Nurse's StationScrubs

A nurse practitioner explains how locum tenens nursing changed her life

Hemera | iStockphoto | ThinkStock + Scrubs

Hemera | iStockphoto | ThinkStock + Scrubs

No matter how often we’re told that nursing is on the rise, jobs are plentiful and nurses in (most) areas are paid pretty well, there are still tons of unemployed nurses throughout the country. Whether you’re fresh out of school or have years of experience under your belt, you may find yourself looking at any and all options available. And even if you have a great job, it’s always good to at least know your options.

Cindy Leiffer, a nurse practitioner (NP), knows all too well the perils of trying to find a good gig. After injuries forced her to leave a permanent position, she found herself between jobs with her worker’s compensation just about to end as she wrapped up her recovery. Looking through many options, she discovered locum tenens, or traveling nursing and other healthcare professionals, who temporarily fulfill the duties of a specific job in a specific place. She signed up with Weatherby Healthcare, a prominent staffing agency that matches healthcare pros with the right facilities throughout the nation, and just recently completed a travel assignment in Vermont.

Check out our Q&A with Leiffer to get more insight into her career and how you could do the same:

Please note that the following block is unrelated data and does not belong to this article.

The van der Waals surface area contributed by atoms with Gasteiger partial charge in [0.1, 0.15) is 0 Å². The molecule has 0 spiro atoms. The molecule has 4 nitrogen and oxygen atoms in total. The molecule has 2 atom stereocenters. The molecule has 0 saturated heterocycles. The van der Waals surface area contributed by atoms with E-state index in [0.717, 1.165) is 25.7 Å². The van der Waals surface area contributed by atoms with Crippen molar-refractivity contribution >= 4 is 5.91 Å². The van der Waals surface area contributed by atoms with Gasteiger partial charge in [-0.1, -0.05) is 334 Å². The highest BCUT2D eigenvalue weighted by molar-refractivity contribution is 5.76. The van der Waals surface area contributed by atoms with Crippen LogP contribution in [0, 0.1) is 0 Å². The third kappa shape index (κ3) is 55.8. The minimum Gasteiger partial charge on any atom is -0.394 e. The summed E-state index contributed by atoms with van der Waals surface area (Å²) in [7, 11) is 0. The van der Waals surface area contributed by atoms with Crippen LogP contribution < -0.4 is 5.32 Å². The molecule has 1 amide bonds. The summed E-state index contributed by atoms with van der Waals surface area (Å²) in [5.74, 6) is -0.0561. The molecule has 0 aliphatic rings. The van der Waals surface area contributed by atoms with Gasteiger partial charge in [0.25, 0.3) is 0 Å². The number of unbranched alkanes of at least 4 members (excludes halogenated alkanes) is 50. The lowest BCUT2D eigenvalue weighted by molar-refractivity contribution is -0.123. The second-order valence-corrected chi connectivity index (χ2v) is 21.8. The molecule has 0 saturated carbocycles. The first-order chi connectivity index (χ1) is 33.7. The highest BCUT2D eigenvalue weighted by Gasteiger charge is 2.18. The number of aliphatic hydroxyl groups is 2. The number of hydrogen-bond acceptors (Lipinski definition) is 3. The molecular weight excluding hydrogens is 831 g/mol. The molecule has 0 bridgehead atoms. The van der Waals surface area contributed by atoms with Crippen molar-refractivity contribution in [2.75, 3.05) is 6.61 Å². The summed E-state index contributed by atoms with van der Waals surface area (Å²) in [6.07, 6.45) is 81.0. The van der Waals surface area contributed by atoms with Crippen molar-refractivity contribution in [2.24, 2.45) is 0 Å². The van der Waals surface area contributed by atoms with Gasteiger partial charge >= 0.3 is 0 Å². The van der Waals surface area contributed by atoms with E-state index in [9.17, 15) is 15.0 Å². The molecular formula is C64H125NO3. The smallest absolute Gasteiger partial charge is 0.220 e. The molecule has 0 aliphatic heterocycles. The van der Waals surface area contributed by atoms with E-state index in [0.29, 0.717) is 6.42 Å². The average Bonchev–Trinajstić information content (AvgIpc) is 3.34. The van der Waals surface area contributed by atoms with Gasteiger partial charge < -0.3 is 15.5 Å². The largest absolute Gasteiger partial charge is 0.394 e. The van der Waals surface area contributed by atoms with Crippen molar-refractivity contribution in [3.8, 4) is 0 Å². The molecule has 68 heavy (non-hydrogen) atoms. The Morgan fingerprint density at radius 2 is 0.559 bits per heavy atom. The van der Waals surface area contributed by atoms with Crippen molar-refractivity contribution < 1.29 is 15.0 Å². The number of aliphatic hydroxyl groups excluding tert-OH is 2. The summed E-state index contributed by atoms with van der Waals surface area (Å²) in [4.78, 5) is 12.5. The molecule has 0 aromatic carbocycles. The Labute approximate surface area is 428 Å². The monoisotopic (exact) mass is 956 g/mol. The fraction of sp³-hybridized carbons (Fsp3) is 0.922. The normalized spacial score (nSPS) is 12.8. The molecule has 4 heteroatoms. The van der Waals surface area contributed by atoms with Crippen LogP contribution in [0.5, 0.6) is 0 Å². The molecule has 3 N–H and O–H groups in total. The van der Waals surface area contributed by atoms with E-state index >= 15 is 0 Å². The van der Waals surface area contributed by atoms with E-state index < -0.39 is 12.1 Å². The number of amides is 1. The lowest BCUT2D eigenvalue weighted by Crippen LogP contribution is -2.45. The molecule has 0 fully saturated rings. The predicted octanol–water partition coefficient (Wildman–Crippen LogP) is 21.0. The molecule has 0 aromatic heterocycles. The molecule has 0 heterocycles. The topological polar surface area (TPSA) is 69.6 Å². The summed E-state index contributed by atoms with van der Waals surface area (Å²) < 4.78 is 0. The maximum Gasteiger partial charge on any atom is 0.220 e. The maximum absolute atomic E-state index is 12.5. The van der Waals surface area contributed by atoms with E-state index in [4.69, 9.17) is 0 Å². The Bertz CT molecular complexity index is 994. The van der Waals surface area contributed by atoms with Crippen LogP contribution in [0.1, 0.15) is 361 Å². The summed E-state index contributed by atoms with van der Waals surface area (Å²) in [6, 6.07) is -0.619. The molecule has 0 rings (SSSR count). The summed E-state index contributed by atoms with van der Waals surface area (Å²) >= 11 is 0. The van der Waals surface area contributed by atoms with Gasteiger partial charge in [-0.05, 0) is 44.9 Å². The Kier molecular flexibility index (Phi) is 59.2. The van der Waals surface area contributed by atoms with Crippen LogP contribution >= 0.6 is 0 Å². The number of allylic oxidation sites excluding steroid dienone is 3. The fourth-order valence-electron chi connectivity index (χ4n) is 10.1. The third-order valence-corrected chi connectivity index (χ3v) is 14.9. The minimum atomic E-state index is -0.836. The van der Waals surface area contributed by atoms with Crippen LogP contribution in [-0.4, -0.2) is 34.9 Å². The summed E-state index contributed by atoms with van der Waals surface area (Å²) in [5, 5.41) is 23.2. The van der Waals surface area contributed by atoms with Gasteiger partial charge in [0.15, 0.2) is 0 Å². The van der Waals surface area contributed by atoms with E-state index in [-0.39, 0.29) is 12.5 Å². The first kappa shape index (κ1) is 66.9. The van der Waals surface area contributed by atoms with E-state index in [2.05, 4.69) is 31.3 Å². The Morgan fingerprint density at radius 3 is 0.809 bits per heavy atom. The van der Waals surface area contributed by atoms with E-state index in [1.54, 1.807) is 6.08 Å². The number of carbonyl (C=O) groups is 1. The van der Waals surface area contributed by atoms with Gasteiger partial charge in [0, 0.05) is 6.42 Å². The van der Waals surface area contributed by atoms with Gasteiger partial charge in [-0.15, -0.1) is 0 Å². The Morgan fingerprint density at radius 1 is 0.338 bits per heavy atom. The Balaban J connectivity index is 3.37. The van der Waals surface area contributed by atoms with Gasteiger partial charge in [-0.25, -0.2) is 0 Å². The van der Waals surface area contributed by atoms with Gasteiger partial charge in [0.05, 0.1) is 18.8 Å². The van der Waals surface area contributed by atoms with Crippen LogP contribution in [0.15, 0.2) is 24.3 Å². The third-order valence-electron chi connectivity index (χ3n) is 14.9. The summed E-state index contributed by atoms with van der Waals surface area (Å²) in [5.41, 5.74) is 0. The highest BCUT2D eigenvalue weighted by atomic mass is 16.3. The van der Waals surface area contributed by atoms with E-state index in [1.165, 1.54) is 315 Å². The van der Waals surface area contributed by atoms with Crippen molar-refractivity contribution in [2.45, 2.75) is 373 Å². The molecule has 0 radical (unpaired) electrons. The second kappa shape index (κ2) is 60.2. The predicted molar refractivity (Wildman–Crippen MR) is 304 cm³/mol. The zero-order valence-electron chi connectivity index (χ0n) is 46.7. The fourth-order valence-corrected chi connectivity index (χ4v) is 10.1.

Scrubs: How is locum tenens different than a regular travel nursing job?

Cindy: “Travel nursing” is used by RNs of all specialties, while Nurse Practitioners, like me, work locum tenens positions as advanced practice nurses, either in primary care or specialty roles.

Scrubs: What are the unique benefits of locum tenens?

Cindy: Working locum tenens assignments has given me the ability to focus solely on the clinical aspects of patient care. So much of the work in healthcare these days has become about the business and administrative end of things. Those of us in the locum tenens field are able to give patients our undivided attention and care. We still have to do the paper and computer work associated with direct patient care, but we don’t have the administrative duties or worries about the business aspects of a practice.

Locums is also unique in that it provides the opportunity to pick up additional income when you need it. If you’re in between jobs, or looking to use up some time-off from another position, you can bring in a decent income.

Scrubs: How did you get started in locum tenens? What would other nurses need to do to get started?

Cindy: The first time I did a locums job was in 2002, when my primary care job had been cut in a small town that was largely supported by a paper mill which had closed. I was not sure if or when I wanted to relocate and practice permanently, and taking a locum tenens assignment was a perfect way to maintain an income while I decided how to proceed with my career. I took a 3-month contract and ended up staying on for 14 months, until I found a permanent job that I wanted and relocated.

More recently, I had gone through a couple of surgeries and wasn’t able to work full-time for a while. It had become too difficult to keep up the pace I had been working prior to my injuries. There was so much administrative work and extra time associated with my job that full-time ended up being 50-60 hours a week, and I just didn’t have the stamina to do that anymore. I was really starting to worry about making all of my bills and loan payments, so I started researching different locum tenens agencies to see what they could offer me. Weatherby Healthcare had just what I was looking for, so I took a position that would give me a manageable 40 hour week with an hourly pay.